Wednesday, May 11, 2011

Extrapolation Beyond the Testhole Area

Extrapolation beyond the testhole area is dangerous and must be totally at the clients risk. A situation has arisen where the client want advise on a site adjacent to a building for a parking area. It was not included in the original investigation.  Any additional advice should be an extra.

The first recommendation should be testholes are required to provide the requested recommendations. We only know the soils at the testhole locations, and there may be only soils classifications that are relevant. Soil varies rapidly across a site.  Fluvial deposits vary rapidly across the direction of water flow, less along the flow, and the flow is constantly changing, so the direction is changing. As sediment is placed, the channel is filled in. When old braiding and oxbows occur, peat will grow. So when we find peat, is it a channel or bog? How uniform do you expect the geology to be?

We expect that there is peat on this site. With peat, they need to be aware that movement, settlement, will occur, and that the settlement can be substantial. Grades are important when settlement is expected, and a 1.5 metre pad over the peat is require, remember that peat is associated with water, so what do we really have?

Next, as fill will be required, we will need to confirm the clay is suitable, and is consistent with the clay assumed in the fill design. Settlement of any remaining peat will occur. How much settlement? Rule of thumb 50% +_ 25% of fill depth. OK. Another one for deep muskegs-- 1/2 the depth of the fill placed. Peat is fibrosis, shearing is often not the issue, just compression of the peat. Fabric or grid can also spread the load better, but does nothing for settlement. Low weight fill has been utilized a few times. Artificial foam has been proposed to be floated, but I have never seen.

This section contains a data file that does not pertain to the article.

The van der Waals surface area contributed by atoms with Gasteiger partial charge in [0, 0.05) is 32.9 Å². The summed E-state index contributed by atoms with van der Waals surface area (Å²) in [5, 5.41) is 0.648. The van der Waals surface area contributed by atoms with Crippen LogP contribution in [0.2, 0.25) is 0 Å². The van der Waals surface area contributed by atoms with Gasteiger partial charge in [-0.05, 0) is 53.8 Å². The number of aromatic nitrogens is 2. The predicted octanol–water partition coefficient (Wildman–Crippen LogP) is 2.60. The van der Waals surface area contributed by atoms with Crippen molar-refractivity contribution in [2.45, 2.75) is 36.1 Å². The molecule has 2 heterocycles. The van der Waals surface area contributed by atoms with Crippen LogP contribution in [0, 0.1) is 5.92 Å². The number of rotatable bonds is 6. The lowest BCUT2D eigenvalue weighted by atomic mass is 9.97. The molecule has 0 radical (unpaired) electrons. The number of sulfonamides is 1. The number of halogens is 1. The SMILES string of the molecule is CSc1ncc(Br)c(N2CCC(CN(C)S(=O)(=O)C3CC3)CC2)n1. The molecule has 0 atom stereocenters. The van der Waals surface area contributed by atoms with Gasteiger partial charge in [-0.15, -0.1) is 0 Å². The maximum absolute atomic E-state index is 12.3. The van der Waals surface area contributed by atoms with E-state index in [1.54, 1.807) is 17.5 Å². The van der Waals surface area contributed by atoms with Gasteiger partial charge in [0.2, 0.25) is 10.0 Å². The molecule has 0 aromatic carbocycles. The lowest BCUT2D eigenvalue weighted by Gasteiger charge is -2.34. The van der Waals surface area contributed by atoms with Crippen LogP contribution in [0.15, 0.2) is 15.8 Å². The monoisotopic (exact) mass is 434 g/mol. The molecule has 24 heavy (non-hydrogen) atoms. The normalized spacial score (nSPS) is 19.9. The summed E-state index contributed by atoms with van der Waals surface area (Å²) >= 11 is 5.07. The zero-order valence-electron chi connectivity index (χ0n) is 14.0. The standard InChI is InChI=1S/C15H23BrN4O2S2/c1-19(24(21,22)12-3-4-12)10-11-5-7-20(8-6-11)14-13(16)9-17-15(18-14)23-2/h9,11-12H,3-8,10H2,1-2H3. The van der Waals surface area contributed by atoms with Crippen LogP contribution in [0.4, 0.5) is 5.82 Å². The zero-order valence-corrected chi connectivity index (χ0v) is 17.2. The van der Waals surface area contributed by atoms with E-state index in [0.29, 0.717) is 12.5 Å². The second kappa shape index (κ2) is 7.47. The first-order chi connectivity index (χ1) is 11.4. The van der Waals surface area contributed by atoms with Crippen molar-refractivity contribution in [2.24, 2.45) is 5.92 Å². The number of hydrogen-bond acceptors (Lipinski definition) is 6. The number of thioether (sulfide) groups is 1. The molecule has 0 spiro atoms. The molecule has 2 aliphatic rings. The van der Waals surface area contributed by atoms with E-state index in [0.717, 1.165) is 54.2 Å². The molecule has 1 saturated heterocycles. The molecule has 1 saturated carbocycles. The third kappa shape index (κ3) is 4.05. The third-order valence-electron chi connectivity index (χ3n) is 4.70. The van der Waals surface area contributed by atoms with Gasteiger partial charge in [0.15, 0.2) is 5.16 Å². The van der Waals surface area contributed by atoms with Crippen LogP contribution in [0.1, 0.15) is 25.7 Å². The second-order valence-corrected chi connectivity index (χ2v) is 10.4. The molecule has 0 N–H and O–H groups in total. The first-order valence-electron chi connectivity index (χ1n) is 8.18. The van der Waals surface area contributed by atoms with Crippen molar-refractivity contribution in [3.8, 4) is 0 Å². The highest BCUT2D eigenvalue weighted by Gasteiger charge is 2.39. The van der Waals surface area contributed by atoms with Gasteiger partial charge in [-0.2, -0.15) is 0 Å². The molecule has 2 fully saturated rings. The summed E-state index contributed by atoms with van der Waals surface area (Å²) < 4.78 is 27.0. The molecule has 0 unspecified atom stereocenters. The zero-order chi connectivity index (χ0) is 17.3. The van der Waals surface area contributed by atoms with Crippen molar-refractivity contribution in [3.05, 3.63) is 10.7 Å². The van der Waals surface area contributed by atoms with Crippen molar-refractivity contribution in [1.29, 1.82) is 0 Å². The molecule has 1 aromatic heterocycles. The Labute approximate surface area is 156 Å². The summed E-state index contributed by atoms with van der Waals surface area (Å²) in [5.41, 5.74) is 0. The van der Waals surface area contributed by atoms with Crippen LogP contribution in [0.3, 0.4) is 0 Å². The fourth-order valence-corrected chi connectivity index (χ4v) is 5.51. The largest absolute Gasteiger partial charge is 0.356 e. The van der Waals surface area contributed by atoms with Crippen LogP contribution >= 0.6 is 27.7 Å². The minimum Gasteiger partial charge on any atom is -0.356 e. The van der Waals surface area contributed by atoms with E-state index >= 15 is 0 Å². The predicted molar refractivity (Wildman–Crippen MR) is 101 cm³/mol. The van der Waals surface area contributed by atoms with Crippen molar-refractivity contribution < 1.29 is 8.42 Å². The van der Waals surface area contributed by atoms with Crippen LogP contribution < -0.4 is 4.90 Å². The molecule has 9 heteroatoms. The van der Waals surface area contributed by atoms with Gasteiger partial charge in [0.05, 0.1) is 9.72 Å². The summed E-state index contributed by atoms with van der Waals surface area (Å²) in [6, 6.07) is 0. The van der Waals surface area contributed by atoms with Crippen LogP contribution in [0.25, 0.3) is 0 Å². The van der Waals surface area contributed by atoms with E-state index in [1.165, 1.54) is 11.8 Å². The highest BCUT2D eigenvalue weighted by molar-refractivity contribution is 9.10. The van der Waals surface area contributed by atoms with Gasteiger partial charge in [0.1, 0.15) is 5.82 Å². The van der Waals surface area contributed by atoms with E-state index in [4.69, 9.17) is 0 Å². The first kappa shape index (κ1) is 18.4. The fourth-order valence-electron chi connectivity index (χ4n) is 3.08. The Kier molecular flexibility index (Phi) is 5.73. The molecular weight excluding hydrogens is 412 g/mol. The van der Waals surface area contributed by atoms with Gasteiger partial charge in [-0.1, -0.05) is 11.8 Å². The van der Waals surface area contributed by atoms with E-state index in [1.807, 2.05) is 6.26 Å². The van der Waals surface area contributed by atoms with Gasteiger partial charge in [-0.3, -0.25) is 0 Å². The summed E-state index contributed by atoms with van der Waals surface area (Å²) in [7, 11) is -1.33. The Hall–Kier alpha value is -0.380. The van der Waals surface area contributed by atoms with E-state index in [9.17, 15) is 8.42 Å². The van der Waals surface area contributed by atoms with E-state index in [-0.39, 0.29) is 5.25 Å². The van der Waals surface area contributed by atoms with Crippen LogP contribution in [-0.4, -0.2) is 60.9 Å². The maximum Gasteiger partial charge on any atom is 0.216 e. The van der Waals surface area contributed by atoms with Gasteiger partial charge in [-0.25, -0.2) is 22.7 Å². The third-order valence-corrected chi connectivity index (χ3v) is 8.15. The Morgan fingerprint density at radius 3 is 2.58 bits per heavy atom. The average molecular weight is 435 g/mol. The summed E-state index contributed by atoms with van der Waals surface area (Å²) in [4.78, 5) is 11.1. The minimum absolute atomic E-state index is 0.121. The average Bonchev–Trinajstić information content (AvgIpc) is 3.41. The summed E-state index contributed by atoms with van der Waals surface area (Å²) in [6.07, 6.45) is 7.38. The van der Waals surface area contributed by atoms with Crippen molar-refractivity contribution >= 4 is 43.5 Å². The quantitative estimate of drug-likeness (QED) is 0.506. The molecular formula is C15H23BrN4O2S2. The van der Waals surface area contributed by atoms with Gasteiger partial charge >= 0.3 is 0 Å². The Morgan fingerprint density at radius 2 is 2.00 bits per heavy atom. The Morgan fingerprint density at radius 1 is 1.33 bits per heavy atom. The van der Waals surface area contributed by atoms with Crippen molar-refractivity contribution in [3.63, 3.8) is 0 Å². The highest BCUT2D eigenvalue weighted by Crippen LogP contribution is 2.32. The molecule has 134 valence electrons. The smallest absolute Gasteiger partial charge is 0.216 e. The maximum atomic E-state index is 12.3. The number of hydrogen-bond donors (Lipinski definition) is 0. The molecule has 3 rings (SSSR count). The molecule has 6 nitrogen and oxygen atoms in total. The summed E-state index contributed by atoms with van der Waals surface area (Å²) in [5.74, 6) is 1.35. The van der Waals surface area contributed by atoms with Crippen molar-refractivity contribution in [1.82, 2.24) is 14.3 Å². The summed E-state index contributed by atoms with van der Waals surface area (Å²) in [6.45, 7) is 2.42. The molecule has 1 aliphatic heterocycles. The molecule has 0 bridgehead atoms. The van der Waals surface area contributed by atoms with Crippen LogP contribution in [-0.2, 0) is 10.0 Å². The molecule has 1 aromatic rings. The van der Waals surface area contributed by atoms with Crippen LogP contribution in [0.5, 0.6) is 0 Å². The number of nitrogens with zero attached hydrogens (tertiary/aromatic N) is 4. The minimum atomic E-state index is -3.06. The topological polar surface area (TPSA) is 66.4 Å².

One more thing to think about.

Monday, May 2, 2011

Routine Buildings, required number of testholes for preliminary investigation.

Ultimately, the purpose of any geotechnical investigation is to obtain information about the unknown conditions that lie below the surface. Often the geotechnical investigation is the first information on the site, often before even the sight survey. We are exploring the unknown. After exploration, we only know the conditions at the testhole locations, but that can imply a variation between the testholes. We can have tremendous variation in short distances both vertically and horizontally.

The information required is to provide input into the type of foundation, design parameters, and other issues that can be expected. Two large “unexpected” costs often encountered are unsuitable fills and poor foundation conditions, requiring expensive foundations. The more information we provide, the better the owner can estimate the cost and performance before construction is started.

With fills, additional testhole may be required to examine the extent and depth of the fills. Environmental cleanup can be dangerous due to fill settlement downdrag on piles. Redevelopment sites often have old fill over old utilities. Old fill compaction was often poor, and old fills often contain garbage.

Heavy buildings, high retaining structures, elevators, and similar are not included in this section: heavy buildings may have special requirements. This is intended for one story industrial buildings, three storey or so apartments, motels, and other buildings, but may apply to others in a general way. Areas with complex geology may require additional testholes. Thalwegs, stream erosion channels, occur in bedrock and clay till formations. Native buried peat moss formations occur in geologically recent river and delta deposits.

The testholes are intended to provide an indication of the vertical and horizontal variability of the strength and settlement characteristic of the various geological strata to sufficient depth to support the expected loads. One testhole tell the conditions only where the testhole was at: we have no clue as to the variation across site. One testhole is suitable for lift stations, or similar very small structure.

Two testholes are suitable for linear structures, 100 to 200 metre long sewer, roadways;  50 metre short height retaining walls, add one per each additional 200 metres of roadway or sewer, 1 per each 50 metres retaining wall.

Three testholes is the minimum required to describe a plain in geometry; however, the contact between strata is seldom plainer, and especially water lain strata. Three testholes is suitable for buildings to 500 square metres, add 1 per 250 m2 to 1000, 1 per 500 thereafter. Personally, I would not build a house without 4 testholes.

Should something odd or expensive to deal with be found, additional testholes for clarification may be required. Old coal mines, undocumented environmental cleanups, any industrial use, or redevelopment site can be hazardous.